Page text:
Well, this was only possible because they had access to a higher level of education, which is quite difficult to achieve as a poor child in an SA region. However, according to the data we have from Stats SA, out of the people who had a post-matric qualification, only 8.4% were struggling with poverty. On the other hand, out of the young people who didn’t have access to a formal education, 79.2% struggle with poverty.   

This situation, divides the young population into two main categories (poor and non-poor) tracing a huge gap between people who should be sharing a common pool of values and dreams. According to SA Stats, the difference is felt in various life aspects and has a powerful influence on the economy at a micro and macro level.

First, the difference in the level of expenditure is huge, with about R31,000 for poor households and about R150,000 with non-poor households. As you can expect, this is supported by a difference in income with R46,000 for poor households and R199,000 for non-poor households. The list of differences continues, but the basic idea is that non-poor households have better access to hygiene and services than poor households. This leads to a series of effects that will be felt by the economy and society as a whole.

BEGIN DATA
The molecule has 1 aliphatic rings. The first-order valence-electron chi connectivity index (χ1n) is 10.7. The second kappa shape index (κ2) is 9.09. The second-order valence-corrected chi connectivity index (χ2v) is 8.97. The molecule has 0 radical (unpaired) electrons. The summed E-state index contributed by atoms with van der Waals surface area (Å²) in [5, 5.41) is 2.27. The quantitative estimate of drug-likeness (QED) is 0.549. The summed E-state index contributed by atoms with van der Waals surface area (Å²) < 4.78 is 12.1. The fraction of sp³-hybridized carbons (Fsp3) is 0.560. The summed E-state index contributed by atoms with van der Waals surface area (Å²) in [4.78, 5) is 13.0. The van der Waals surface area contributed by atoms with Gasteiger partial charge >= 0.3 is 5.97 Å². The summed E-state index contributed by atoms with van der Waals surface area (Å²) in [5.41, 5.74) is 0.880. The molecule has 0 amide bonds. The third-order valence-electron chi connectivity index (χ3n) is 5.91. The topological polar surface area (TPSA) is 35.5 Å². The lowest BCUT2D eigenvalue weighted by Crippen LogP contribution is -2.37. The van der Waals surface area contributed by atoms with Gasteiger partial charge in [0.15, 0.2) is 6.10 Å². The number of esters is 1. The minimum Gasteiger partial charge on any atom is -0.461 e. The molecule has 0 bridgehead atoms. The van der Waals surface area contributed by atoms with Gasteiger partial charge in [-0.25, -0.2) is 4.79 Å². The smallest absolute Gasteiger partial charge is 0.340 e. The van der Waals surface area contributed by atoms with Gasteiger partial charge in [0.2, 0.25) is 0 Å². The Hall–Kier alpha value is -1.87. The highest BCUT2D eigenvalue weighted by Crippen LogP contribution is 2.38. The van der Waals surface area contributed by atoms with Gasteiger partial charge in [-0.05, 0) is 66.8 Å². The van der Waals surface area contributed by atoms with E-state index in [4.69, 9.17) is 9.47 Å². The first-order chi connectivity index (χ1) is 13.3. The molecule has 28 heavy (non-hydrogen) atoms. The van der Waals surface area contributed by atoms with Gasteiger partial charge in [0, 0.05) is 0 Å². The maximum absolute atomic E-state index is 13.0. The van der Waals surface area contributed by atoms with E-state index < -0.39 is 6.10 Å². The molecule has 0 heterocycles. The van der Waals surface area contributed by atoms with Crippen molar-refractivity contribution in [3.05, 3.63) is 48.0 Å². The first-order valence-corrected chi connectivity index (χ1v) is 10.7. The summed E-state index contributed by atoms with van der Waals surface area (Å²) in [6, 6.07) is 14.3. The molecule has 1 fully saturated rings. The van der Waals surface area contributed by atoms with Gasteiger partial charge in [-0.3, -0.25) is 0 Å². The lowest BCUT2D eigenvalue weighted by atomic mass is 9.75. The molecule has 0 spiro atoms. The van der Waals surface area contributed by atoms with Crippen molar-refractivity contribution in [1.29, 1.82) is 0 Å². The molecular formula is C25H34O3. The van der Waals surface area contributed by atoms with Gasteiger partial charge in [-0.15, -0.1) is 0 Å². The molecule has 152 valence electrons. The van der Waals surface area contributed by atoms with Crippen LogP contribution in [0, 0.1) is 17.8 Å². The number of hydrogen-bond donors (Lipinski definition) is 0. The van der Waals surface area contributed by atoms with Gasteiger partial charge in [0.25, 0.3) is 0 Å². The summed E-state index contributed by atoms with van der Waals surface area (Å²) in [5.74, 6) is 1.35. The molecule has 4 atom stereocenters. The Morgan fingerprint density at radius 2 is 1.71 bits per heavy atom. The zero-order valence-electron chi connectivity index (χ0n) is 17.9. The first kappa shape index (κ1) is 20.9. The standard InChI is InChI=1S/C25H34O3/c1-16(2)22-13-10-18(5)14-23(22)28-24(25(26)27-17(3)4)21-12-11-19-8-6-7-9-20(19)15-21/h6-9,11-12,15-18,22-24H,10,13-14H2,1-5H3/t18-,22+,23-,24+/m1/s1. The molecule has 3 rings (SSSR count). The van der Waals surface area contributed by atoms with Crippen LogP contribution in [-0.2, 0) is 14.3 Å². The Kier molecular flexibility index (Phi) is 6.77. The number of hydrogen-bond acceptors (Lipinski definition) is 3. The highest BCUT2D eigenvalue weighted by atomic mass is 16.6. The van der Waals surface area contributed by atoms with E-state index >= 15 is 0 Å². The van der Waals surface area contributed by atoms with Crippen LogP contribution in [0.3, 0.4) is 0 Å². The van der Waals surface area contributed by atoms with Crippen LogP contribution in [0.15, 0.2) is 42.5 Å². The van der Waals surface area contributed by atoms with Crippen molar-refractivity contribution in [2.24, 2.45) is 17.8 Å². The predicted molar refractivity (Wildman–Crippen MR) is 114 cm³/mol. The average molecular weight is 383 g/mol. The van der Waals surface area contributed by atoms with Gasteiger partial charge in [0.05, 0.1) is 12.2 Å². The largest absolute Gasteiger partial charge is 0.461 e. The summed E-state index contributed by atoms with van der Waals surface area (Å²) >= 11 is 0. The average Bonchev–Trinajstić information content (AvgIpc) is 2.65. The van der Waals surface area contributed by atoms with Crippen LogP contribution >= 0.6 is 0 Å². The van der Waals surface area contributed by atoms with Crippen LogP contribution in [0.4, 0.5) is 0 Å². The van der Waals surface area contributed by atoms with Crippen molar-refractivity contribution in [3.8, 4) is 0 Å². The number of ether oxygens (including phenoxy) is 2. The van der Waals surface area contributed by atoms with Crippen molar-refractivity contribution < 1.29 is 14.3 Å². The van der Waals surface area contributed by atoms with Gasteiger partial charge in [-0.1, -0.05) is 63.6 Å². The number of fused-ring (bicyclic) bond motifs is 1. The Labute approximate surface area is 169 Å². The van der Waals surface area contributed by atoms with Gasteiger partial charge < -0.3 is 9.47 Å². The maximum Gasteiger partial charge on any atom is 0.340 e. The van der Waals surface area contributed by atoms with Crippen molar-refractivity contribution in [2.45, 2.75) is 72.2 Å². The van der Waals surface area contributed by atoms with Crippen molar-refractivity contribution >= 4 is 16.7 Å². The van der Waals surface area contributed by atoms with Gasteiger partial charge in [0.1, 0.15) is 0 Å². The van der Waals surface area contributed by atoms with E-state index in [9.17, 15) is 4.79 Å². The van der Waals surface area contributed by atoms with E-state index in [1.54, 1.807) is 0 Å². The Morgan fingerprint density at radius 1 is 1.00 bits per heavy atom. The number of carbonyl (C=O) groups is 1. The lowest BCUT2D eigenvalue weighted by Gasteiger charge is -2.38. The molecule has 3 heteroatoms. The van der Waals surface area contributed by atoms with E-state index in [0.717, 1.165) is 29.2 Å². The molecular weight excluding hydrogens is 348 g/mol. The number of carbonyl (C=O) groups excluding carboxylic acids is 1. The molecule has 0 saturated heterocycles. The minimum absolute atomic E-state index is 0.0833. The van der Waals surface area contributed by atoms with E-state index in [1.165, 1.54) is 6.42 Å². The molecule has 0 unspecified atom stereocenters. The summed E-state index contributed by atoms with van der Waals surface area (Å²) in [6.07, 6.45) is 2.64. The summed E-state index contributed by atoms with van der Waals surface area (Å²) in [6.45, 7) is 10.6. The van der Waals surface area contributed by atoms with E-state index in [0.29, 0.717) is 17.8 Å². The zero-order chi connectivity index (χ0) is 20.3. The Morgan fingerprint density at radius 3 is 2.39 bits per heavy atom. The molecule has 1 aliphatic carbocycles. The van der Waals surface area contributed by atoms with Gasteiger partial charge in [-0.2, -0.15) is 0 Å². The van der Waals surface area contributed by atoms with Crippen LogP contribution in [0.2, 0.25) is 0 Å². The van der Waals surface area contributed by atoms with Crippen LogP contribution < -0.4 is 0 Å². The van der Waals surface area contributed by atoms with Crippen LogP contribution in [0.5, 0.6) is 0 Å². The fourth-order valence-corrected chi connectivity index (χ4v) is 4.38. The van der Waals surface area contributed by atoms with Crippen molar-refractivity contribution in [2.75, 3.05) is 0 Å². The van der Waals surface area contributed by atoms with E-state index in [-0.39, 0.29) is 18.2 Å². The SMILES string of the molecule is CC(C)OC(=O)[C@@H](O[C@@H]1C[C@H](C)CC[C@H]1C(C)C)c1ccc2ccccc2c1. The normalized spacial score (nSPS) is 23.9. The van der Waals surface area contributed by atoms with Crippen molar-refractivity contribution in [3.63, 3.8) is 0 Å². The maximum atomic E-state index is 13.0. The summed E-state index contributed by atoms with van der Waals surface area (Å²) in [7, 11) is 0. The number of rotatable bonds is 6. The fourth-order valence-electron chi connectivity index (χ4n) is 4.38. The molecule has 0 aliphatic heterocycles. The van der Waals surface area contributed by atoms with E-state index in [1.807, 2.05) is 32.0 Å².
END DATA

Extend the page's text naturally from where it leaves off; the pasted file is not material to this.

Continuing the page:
So, to avoid thickening the rows of the poor households, the best way to a better future is through education, both financial and general.

Financial Education

The fastest way to financial education is through actual courses that will teach students how to get in charge of their finances.

It seems that the financial literacy level among South African people with a good level of income is somewhere at 51%. While it may seem like a good thing, this number also shows that 49% of the people who earn well enough to maintain a good lifestyle can’t manage their finances.